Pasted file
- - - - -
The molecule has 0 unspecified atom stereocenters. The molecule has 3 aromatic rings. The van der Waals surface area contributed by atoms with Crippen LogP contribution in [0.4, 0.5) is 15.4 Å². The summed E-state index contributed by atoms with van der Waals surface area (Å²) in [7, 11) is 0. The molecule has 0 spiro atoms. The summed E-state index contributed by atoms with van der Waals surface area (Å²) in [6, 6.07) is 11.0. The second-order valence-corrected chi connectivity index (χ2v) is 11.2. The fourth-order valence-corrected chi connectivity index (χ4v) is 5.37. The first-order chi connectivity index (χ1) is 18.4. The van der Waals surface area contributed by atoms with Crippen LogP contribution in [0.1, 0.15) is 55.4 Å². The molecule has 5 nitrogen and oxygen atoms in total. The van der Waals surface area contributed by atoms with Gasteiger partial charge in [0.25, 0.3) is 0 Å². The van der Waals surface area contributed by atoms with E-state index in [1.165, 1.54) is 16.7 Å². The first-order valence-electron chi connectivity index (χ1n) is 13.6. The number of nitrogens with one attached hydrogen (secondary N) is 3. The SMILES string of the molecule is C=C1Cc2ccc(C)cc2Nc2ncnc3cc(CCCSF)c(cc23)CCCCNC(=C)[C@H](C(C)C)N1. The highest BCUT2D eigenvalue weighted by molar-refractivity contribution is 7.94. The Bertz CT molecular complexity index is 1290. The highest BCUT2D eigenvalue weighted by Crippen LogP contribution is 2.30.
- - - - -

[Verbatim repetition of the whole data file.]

The molecule has 0 unspecified atom stereocenters. The molecule has 3 aromatic rings. The van der Waals surface area contributed by atoms with Crippen LogP contribution in [0.4, 0.5) is 15.4 Å². The summed E-state index contributed by atoms with van der Waals surface area (Å²) in [7, 11) is 0. The molecule has 0 spiro atoms. The summed E-state index contributed by atoms with van der Waals surface area (Å²) in [6, 6.07) is 11.0. The second-order valence-corrected chi connectivity index (χ2v) is 11.2. The fourth-order valence-corrected chi connectivity index (χ4v) is 5.37. The first-order chi connectivity index (χ1) is 18.4. The van der Waals surface area contributed by atoms with Crippen LogP contribution in [0.1, 0.15) is 55.4 Å². The molecule has 5 nitrogen and oxygen atoms in total. The van der Waals surface area contributed by atoms with Gasteiger partial charge in [0.25, 0.3) is 0 Å². The van der Waals surface area contributed by atoms with E-state index in [1.165, 1.54) is 16.7 Å². The first-order valence-electron chi connectivity index (χ1n) is 13.6. The number of nitrogens with one attached hydrogen (secondary N) is 3. The SMILES string of the molecule is C=C1Cc2ccc(C)cc2Nc2ncnc3cc(CCCSF)c(cc23)CCCCNC(=C)[C@H](C(C)C)N1. The highest BCUT2D eigenvalue weighted by molar-refractivity contribution is 7.94. The Bertz CT molecular complexity index is 1290. The highest BCUT2D eigenvalue weighted by Crippen LogP contribution is 2.30.